You can see how much impact on start time and memory this has by using a JVM that supports AOT as well like GraalVM or the Android VM. When using AOT, JVM programs can also achieve instant startup and much smaller memory footprints.

There’s something else though, Go has an interesting use of OS threads, it doesn’t use many, instead having its own implementation of lean threads (fibers), that take a lot less memory, I think 4kb each. Java uses OS threads, and each of those start out using around 1MB I think.

On top of the fact that OS threads are memory hungry compared to Go lean threads, Java threads each get a fixed size stack. So if the stack size is set to 1024kb, each thread will eat up 1024kb of stack size even if the stack isn’t actually used. Java will reserve all that stack memory from the OS regardless (last I heard at least).

Go has a variable size stack where it’ll dynamically release and allocate less/more memory as the stack needs it.

So if your JVM app has 50 threads, that’s 50 OS threads at 1MB each + a stack which tend to default to 1MB as well, for 2MB for each thread and their respective stack for a total or 100MB. Add to that the full bytecode compiler and interpreter, all of the bytecode itself, and all the additional metadata for it and you might be looking at 300MB of memory. That’s even before your own code has even begun allocating anything else to the heap.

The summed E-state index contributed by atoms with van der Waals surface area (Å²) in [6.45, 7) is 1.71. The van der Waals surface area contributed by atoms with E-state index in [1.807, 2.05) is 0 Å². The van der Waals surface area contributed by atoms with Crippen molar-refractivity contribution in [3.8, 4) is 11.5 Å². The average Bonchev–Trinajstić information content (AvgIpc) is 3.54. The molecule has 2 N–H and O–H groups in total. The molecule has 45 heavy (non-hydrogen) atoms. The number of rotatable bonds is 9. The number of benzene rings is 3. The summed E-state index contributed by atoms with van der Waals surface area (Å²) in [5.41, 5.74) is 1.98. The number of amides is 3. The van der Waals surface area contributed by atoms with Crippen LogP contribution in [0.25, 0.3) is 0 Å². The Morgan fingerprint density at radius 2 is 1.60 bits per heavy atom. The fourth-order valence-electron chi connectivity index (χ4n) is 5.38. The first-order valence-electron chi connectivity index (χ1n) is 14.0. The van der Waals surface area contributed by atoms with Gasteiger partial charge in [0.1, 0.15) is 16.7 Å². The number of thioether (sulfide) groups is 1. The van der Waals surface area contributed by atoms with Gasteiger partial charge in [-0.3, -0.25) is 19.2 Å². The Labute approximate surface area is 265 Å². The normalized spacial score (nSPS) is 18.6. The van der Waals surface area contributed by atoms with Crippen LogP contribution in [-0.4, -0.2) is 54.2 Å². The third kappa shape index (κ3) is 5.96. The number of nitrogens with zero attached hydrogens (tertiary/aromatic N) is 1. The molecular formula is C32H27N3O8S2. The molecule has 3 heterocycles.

In Go, you’d be looking at 50 fibers each using 4KB and maybe 4 real OS threads for them to be scheduled over for 4MB worth of OS threads, and the stack for each is variable,.so it start at zero and grow only as needed. And because it’s AOT compiled, you don’t need anything else in memory, no compiler, no metadata, no interpreter. That makes it 4MB and 200kb worth of memory.

Now Clojure will add even more to the JVM memory needs, because you’ll also now need to load the entire Clojure compiler and all of the Clojure runtime and its bytecode.

And now we get to your actual program. In Java, well the stacks are already fully reserved, but you also can’t actually choose to allocate anything on it, so everything you create will be an object on the heap. Those objects aren’t lean either, since they are reflective, they hold a lot of meta info about themselves. Now I’m not sure if Go does much better here, I’d assume a little bit, since it has structs and might make more use of primitives and doesn’t have any exception and all that. But let’s just say the “everything is an object on the heap” tends to use a bit more memory, if you could do more primitive and packed primitive structures directly on the stack or even on the heap but just leaner then objects it would probably help.